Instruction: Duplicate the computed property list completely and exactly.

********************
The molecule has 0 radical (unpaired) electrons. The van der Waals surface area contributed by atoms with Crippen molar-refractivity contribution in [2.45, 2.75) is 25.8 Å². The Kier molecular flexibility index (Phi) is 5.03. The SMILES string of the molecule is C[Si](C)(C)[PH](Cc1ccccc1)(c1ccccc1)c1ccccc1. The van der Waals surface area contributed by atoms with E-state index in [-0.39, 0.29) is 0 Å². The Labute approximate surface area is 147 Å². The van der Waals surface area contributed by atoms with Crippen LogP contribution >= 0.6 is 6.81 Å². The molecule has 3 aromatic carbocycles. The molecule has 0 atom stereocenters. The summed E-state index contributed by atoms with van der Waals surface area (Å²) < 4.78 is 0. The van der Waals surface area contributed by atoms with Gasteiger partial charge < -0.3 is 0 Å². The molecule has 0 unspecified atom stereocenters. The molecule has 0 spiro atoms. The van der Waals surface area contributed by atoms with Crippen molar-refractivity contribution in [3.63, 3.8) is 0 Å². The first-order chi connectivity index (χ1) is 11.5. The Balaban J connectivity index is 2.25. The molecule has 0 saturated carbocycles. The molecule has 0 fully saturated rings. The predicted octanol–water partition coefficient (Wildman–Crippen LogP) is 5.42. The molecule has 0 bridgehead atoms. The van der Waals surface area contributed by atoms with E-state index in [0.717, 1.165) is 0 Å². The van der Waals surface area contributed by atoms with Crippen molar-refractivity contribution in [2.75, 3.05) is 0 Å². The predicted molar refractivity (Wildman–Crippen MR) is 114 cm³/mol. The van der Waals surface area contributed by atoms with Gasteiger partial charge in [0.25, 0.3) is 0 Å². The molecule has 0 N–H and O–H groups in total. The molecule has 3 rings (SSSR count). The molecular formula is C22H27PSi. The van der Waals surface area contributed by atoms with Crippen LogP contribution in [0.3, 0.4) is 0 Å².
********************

The molecule has 0 radical (unpaired) electrons. The van der Waals surface area contributed by atoms with Crippen molar-refractivity contribution in [2.45, 2.75) is 25.8 Å². The Kier molecular flexibility index (Phi) is 5.03. The SMILES string of the molecule is C[Si](C)(C)[PH](Cc1ccccc1)(c1ccccc1)c1ccccc1. The van der Waals surface area contributed by atoms with E-state index in [-0.39, 0.29) is 0 Å². The Labute approximate surface area is 147 Å². The van der Waals surface area contributed by atoms with Crippen LogP contribution >= 0.6 is 6.81 Å². The molecule has 3 aromatic carbocycles. The molecule has 0 atom stereocenters. The summed E-state index contributed by atoms with van der Waals surface area (Å²) < 4.78 is 0. The van der Waals surface area contributed by atoms with Gasteiger partial charge < -0.3 is 0 Å². The molecule has 0 unspecified atom stereocenters. The molecule has 0 spiro atoms. The van der Waals surface area contributed by atoms with Crippen molar-refractivity contribution in [3.63, 3.8) is 0 Å². The first-order chi connectivity index (χ1) is 11.5. The Balaban J connectivity index is 2.25. The molecule has 0 saturated carbocycles. The molecule has 0 fully saturated rings. The predicted octanol–water partition coefficient (Wildman–Crippen LogP) is 5.42. The molecule has 0 bridgehead atoms. The van der Waals surface area contributed by atoms with E-state index in [0.717, 1.165) is 0 Å². The van der Waals surface area contributed by atoms with Crippen molar-refractivity contribution in [2.75, 3.05) is 0 Å². The predicted molar refractivity (Wildman–Crippen MR) is 114 cm³/mol. The van der Waals surface area contributed by atoms with Gasteiger partial charge in [0.25, 0.3) is 0 Å². The molecule has 0 N–H and O–H groups in total. The molecule has 3 rings (SSSR count). The molecular formula is C22H27PSi. The van der Waals surface area contributed by atoms with Crippen LogP contribution in [0.3, 0.4) is 0 Å².